In the world of highways and roadworks, times are changing for the better. Smart road technology is a godsend to the industry, where the main goal is improving road safety and modernizing road utility. Several smart road concepts are eager to create a world that promotes general driver security, like road technology that focuses on improving nighttime visibility. Other roads promise increased cognizance of better road conditions and improved energy consumption of street lights.
As wonderful as these efforts are, the chances of immediate implementation in the Philippines may be slim, but definitely not impossible. Time will tell if these technologies will eventually become the international standard in the future, but for now, let’s get familiar with these interesting infrastructure advancements.
Progressive Concrete Technology
Many would underestimate concrete as a simple, stagnant staple in infrastructure, but those working in the construction industry know better. For the past two decades, alternatives to Portland cement have been popping up left and right, each offering features that are far more useful and can offer unique situational advantages. These alternatives go from being reliable and flexible to having temperature-adapting attributes. Examples include self-healing concrete and electronically heated concrete.
Electric Charging Roads
Electric cars are on the rise in several countries. They are eco-friendly and do not run on gas, which leaves owners looking for designated charging stations to recharge their vehicles- something that can be daunting during long highway trips. Fortunately, one of the current trends in the industry is finding more ways to provide more advantages to electric car users. Several companies abroad have opted to fund electric roadways that charges moving e-vehicles. But much like charging stations, the only downsides is that it is, internationally, a rarity. The number of electric charging roads will likely increase as more drivers choose to adopt electric vehicles in the future.
Highways are hard to manage given their length and their susceptibility to high traffic. But at night, things are much worse. Drivers know that nighttime visibility outside of bright cities is extremely limited. They depend on street lights and headlights for traversing through dark areas. Thankfully, more and more innovative solutions are coming up to help with this issue. Wind-powered lights are the first ones to launch, a concept where the energy used for the lights are powered by the wind, and generated by passing cars. An alternative to this is what is called Sensor Lights, which focuses on saving energy by turning on streetlights only if they sense an automobile in the vicinity. Meanwhile, people are also trying out the feasibility of glowing road markings which can aid drivers during their night rides.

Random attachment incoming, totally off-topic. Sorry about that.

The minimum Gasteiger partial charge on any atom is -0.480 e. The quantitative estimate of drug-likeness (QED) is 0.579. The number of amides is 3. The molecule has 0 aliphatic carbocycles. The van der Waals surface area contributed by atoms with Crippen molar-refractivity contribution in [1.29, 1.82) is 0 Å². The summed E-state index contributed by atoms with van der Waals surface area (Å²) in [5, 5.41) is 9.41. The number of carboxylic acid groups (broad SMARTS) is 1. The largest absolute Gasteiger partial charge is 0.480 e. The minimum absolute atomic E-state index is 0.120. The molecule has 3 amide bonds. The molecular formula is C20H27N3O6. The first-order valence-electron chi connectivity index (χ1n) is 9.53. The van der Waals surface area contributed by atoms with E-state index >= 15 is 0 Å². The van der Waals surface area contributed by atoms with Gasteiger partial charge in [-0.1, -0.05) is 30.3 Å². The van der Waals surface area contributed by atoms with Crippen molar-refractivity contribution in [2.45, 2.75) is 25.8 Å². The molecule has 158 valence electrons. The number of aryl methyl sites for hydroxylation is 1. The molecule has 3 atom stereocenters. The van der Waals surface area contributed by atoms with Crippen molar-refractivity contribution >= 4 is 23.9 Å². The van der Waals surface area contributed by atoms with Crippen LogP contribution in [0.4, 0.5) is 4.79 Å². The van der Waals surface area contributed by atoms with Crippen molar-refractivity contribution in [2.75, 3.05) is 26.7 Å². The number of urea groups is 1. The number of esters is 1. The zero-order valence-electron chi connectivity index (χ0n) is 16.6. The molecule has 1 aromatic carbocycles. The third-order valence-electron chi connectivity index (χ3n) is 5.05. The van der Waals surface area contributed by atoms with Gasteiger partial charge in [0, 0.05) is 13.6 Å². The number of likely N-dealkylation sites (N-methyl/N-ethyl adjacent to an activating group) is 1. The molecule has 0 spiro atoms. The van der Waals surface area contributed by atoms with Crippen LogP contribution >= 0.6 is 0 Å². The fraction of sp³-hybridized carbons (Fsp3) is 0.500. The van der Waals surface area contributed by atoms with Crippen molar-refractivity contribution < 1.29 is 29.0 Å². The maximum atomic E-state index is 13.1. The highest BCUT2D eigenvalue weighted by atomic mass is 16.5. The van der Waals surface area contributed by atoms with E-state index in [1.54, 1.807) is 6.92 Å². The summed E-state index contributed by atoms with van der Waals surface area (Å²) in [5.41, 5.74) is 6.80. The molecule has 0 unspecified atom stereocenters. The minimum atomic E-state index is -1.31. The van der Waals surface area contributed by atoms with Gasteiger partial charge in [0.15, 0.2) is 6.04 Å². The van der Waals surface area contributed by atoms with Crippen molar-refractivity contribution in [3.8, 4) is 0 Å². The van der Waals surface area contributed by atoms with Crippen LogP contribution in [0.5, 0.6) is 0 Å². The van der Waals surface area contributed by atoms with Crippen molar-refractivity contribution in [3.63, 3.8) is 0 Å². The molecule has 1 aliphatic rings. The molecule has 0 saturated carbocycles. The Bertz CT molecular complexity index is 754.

Recently, smart pavement concepts are going through market tests to see if such an approach is viable for long-term use. Basically, these smart roads collect vehicle data that informs data centers if an area is experiencing roadside anomalies- like traffic jams, accidents, or climate-caused aberrations. These information will then be passed onto authorities and emergency responders. The concept is not without criticism, however, as skeptics wonder if the technology would pose privacy concerns in the long run, given that the data collection involves acknowledging car models, as well as implementation costs. Given the safety advantages that smart pavements bring to the table, such concerns are believed by the concept supporters to be reasonable enough to dissipate such worries.
Solar roads are something of an oddity to those interested in infrastructure progress. For one, putting solar roads to work is a noble venture, but it is far from perfect. Its advantages are understandable: Harnessing the power of the sun, storing it, and using it to power street lights or melting off snow on the road. It is an interesting concept, but putting it to work is risky and expensive. Test runs showed its ineffectiveness in terms of solar dependability and roadside durability. The approach is impressive on paper, but with all the disadvantages it has, it is an idea that may see the light of day in the very distant future, most likely when more stable advancements in solar energy is made.
Smart road technologies ensure the safety of drivers around the world, and it is something everyone should be optimistic about. It is easy to overlook news of how roads are constantly progressing every year, but no one should underestimate how much smart roads will make a difference if they ever become the norm.